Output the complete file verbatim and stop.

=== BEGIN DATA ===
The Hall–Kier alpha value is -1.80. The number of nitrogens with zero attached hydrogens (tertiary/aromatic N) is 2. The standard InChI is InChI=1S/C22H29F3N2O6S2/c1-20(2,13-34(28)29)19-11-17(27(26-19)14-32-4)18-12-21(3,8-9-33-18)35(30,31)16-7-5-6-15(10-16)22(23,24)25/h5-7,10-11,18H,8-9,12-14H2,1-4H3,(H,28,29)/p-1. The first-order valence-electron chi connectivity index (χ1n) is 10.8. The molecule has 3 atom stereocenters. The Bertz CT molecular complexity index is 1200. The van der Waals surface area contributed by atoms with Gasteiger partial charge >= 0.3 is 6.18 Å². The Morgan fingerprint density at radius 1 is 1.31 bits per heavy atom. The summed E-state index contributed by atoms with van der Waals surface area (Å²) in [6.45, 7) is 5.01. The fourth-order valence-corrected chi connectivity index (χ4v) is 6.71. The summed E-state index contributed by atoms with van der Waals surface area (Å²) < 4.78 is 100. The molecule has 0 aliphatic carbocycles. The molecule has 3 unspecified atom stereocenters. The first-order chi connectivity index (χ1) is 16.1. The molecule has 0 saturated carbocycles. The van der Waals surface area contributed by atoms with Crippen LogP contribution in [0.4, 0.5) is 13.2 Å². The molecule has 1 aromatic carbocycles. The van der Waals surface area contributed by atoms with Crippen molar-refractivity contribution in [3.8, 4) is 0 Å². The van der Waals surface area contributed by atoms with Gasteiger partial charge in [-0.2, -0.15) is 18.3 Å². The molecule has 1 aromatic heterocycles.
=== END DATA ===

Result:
The Hall–Kier alpha value is -1.80. The number of nitrogens with zero attached hydrogens (tertiary/aromatic N) is 2. The standard InChI is InChI=1S/C22H29F3N2O6S2/c1-20(2,13-34(28)29)19-11-17(27(26-19)14-32-4)18-12-21(3,8-9-33-18)35(30,31)16-7-5-6-15(10-16)22(23,24)25/h5-7,10-11,18H,8-9,12-14H2,1-4H3,(H,28,29)/p-1. The first-order valence-electron chi connectivity index (χ1n) is 10.8. The molecule has 3 atom stereocenters. The Bertz CT molecular complexity index is 1200. The van der Waals surface area contributed by atoms with Gasteiger partial charge >= 0.3 is 6.18 Å². The Morgan fingerprint density at radius 1 is 1.31 bits per heavy atom. The summed E-state index contributed by atoms with van der Waals surface area (Å²) in [6.45, 7) is 5.01. The fourth-order valence-corrected chi connectivity index (χ4v) is 6.71. The summed E-state index contributed by atoms with van der Waals surface area (Å²) < 4.78 is 100. The molecule has 0 aliphatic carbocycles. The molecule has 3 unspecified atom stereocenters. The first-order chi connectivity index (χ1) is 16.1. The molecule has 0 saturated carbocycles. The van der Waals surface area contributed by atoms with Crippen LogP contribution in [0.4, 0.5) is 13.2 Å². The molecule has 1 aromatic carbocycles. The van der Waals surface area contributed by atoms with Crippen molar-refractivity contribution in [3.8, 4) is 0 Å². The van der Waals surface area contributed by atoms with Gasteiger partial charge in [-0.2, -0.15) is 18.3 Å². The molecule has 1 aromatic heterocycles.